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How to hold a safe graduation party? THL Expert: "The virus isn't transmitted easily outside"

The health institute recommends that people who notice even mild Covid-like symptoms should cancel their party plans and get tested immediately.

Ylioppilas ylioppilaslakki.
File photo of new graduate holding student cap. Image: Kaisa Siren / AOP

This weekend thousands of youngsters and graduates are set to celebrate the end of the school year. But as the coronavirus epidemic is still ongoing, health authorities are recommending that parties be held safely.

While the epidemic situation has clearly improved across the country in recent weeks, new infection clusters continue to appear now and then.

Several hospital districts across the country have recently loosened restrictions regarding caps on gathering sizes. However, as graduation celebrations often prompt travel from various parts of the country, some may be travelling to and from areas which are in different phases of the epidemic.

Hanna Nohynek, a vaccinologist with the Finnish Institute for Health and Welfare (THL), offered several tips on how to more safely arrange festivities in the age of Covid-19.

Her first advice is that face masks should be worn at the parties, noting that most new graduates still haven't been vaccinated, as the jabs haven't rolled out to younger age groups.

Masks recommended

"If unvaccinated or partially vaccinated people are at the party, the use of masks is strongly recommended. Coronavirus vaccines significantly reduce a person's virus secretion and also prevents transmission. However, vaccinations do not completely prevent infections," Nohynek explained.

In other words, it is still a good idea for fully-vaccinated individuals to wear face masks, as it is still unclear how well Covid vaccines are able to prevent infection.

Story continues after photo.

Kuohuviiniä laseissa.
Glasses of sparkling wine or champagne are commonly offered at graduation parties in Finland. Image: Jyrki Lyytikkä/ Yle

People hosting parties should pay particular close attention to their own health, and while it may be impossible to going shopping for party supplies, it is still a good idea to steer clear of unnecessary contact with others before the festivities get started.

Guests should be invited to gatherings in smaller groups and staggered, according to the expert. People visiting from the same regions should visit at the same time, making it more difficult for the virus to spread from region to region, she said.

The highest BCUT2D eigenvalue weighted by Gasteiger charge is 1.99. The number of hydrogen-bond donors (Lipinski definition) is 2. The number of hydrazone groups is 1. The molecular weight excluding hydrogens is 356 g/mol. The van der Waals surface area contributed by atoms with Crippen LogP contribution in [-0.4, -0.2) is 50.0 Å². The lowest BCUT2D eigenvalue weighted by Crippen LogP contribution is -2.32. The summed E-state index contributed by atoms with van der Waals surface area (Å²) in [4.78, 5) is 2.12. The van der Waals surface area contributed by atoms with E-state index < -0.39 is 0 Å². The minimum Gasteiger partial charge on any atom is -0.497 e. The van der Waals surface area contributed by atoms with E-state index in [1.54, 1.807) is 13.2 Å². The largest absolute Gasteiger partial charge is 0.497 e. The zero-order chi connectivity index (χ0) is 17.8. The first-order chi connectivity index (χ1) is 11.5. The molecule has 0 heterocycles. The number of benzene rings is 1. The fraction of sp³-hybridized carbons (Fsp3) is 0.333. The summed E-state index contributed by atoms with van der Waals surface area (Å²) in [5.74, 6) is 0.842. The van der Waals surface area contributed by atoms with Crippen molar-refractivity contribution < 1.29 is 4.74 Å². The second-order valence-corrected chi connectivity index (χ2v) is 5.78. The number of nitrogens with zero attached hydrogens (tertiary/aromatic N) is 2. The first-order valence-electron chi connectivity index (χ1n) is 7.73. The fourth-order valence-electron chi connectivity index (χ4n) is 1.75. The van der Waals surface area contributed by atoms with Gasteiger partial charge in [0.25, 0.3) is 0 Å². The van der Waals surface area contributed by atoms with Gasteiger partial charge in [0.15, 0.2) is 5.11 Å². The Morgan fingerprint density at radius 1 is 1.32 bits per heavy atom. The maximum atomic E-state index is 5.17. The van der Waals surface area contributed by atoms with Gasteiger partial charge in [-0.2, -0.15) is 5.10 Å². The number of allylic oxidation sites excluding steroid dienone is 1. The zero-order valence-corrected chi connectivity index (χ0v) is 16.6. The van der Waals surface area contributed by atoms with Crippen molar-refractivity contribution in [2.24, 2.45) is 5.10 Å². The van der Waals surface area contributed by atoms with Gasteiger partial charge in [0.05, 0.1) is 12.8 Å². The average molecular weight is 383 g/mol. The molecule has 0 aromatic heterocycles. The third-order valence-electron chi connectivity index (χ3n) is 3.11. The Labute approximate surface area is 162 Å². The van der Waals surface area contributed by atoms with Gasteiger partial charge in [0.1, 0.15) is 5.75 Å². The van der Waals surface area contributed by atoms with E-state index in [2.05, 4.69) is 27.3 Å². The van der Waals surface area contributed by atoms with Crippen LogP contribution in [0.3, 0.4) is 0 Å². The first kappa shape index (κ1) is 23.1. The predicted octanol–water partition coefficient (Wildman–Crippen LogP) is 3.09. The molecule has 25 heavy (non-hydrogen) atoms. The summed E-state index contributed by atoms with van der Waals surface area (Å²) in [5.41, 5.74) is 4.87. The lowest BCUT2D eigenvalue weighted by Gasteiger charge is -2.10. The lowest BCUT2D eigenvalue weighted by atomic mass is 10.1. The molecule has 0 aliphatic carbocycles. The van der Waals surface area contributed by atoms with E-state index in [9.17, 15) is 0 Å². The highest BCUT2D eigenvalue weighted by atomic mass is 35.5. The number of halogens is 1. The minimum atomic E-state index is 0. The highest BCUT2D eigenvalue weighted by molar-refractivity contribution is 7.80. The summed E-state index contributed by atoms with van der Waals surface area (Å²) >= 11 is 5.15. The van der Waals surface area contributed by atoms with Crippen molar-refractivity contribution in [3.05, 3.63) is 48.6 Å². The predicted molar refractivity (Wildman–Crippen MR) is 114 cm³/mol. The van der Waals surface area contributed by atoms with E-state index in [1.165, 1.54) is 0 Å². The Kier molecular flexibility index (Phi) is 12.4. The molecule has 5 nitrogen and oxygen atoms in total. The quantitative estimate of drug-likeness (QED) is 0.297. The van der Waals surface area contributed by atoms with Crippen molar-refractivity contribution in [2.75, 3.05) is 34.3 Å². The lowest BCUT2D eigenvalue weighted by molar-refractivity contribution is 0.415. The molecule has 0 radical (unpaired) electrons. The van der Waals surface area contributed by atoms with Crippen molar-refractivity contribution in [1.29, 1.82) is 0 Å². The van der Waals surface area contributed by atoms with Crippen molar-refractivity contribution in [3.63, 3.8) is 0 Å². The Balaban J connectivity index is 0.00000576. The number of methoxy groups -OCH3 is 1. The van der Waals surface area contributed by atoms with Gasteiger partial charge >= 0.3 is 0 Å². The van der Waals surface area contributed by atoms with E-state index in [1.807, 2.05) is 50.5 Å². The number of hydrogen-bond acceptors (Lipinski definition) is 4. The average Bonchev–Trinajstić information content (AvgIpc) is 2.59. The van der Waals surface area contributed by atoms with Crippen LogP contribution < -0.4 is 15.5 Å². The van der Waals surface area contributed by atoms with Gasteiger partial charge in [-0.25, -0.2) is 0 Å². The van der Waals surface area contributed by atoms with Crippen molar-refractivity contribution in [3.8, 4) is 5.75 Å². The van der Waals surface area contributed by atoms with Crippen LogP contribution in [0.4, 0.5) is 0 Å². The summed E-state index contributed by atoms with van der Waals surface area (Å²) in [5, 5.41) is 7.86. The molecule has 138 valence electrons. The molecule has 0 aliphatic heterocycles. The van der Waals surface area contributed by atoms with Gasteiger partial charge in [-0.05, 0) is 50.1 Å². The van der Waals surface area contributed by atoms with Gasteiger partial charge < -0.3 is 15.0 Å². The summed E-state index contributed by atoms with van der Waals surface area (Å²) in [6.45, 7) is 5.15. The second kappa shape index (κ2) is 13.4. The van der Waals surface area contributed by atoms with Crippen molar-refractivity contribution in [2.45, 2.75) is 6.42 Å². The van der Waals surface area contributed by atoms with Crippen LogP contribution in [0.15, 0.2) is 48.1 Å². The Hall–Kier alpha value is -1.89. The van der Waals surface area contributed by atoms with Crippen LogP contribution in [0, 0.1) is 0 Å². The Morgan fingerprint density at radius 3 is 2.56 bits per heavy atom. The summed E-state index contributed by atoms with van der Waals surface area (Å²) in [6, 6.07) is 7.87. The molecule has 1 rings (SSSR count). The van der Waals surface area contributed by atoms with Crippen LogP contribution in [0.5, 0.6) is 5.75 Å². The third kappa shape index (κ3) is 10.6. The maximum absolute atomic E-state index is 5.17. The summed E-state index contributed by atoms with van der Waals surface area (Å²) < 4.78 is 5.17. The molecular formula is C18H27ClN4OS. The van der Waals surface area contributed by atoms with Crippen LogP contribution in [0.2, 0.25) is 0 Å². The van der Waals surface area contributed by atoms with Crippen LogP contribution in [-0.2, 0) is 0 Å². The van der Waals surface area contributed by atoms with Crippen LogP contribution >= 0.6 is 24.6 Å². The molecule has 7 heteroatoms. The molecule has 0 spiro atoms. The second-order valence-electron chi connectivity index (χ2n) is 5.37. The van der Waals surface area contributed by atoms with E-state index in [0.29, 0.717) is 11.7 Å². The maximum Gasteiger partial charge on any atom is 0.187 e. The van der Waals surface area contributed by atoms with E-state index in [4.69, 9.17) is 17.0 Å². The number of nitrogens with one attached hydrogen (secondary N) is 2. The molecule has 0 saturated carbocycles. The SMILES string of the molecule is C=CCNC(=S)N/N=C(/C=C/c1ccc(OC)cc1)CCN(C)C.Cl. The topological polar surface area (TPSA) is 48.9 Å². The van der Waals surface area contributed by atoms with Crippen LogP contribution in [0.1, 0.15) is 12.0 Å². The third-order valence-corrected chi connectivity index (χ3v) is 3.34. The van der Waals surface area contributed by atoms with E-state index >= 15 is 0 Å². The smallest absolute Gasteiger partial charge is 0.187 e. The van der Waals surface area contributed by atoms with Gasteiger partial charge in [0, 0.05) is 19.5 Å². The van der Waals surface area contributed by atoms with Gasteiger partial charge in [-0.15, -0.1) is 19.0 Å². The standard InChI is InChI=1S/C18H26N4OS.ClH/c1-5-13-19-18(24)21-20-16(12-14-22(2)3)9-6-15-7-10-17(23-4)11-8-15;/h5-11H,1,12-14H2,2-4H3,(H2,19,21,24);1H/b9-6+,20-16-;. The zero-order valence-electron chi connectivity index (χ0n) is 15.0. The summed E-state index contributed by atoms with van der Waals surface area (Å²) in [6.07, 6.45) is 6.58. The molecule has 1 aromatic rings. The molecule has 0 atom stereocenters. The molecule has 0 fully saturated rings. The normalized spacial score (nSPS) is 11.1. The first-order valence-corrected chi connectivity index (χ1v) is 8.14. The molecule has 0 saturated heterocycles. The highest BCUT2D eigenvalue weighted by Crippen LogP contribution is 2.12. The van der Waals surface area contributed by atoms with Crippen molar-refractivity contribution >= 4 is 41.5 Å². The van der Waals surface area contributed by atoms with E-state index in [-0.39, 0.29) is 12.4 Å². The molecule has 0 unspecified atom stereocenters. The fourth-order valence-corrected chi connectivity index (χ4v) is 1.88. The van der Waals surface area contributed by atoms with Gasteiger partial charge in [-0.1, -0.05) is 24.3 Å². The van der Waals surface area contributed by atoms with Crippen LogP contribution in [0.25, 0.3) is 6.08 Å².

Outdoors is best

Nohynek also recommended that parties should be held outside or indoors in spacious settings.

"The virus isn't transmitted easily outside because the air moves and safe distancing measures are easier to follow," she explained.

The weather this weekend will likely be suitable for outdoor parties, according to meteorologist forecasts. A high pressure system will likely keep skies sunny and conditions relatively warm towards the end of the week, with temperatures expected to exceed 25 degrees in northern areas.

However, there is a chance that the high pressure system will diminish over the weekend, bringing increased chances of local showers, but it will still be warm, according to Yle's meteorology department.

Keep visits short

Nohynek also recommended that guests only stay at parties for a short period of time to reduce possible exposure incidents. Under normal circumstances a 15 minute visit could seem impolite, but in this case short stays can help prevent infections.

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Juhlatarjoiluja tarjottimella
Party hosts should make sure foods are spread out and easily picked up by guests. Image: Pasi Takkunen / Yle

She said the coronavirus variants were much more contagious than the virus' original form.

Additionally, when offering guests foods, Nohynek said that it would be a good idea to put out individual portions that are spread apart, which guests can pick up without having to share communal serving utensils, like cake knives for example.

The THL has posted a guide for holding Covid-safe summertime parties here.

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